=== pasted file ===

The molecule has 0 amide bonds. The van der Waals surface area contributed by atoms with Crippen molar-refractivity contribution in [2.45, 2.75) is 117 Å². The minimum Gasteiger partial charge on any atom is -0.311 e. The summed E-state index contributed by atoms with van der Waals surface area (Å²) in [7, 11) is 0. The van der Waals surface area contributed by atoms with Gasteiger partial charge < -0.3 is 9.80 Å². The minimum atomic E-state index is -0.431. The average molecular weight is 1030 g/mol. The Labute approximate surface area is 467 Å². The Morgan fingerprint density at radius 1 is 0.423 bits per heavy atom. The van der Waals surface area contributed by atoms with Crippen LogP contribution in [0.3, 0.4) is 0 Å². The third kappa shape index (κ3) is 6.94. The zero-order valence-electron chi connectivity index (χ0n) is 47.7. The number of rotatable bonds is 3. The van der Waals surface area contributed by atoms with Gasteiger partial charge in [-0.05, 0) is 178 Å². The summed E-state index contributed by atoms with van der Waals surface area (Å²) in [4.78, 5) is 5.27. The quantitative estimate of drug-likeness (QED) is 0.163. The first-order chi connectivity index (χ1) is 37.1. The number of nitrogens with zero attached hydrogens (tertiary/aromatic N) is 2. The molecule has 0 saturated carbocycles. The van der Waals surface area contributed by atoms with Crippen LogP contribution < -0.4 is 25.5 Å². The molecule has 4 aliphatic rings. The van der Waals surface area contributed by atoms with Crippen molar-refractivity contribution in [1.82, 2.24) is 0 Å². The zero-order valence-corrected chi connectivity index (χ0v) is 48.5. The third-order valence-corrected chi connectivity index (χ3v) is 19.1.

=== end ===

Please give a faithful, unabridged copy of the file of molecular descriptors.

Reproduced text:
The molecule has 0 amide bonds. The van der Waals surface area contributed by atoms with Crippen molar-refractivity contribution in [2.45, 2.75) is 117 Å². The minimum Gasteiger partial charge on any atom is -0.311 e. The summed E-state index contributed by atoms with van der Waals surface area (Å²) in [7, 11) is 0. The van der Waals surface area contributed by atoms with Gasteiger partial charge < -0.3 is 9.80 Å². The minimum atomic E-state index is -0.431. The average molecular weight is 1030 g/mol. The Labute approximate surface area is 467 Å². The Morgan fingerprint density at radius 1 is 0.423 bits per heavy atom. The van der Waals surface area contributed by atoms with Crippen LogP contribution in [0.3, 0.4) is 0 Å². The third kappa shape index (κ3) is 6.94. The zero-order valence-electron chi connectivity index (χ0n) is 47.7. The number of rotatable bonds is 3. The van der Waals surface area contributed by atoms with Gasteiger partial charge in [-0.05, 0) is 178 Å². The summed E-state index contributed by atoms with van der Waals surface area (Å²) in [4.78, 5) is 5.27. The quantitative estimate of drug-likeness (QED) is 0.163. The first-order chi connectivity index (χ1) is 37.1. The number of nitrogens with zero attached hydrogens (tertiary/aromatic N) is 2. The molecule has 0 saturated carbocycles. The van der Waals surface area contributed by atoms with Crippen LogP contribution < -0.4 is 25.5 Å². The molecule has 4 aliphatic rings. The van der Waals surface area contributed by atoms with Crippen molar-refractivity contribution in [1.82, 2.24) is 0 Å². The zero-order valence-corrected chi connectivity index (χ0v) is 48.5. The third-order valence-corrected chi connectivity index (χ3v) is 19.1.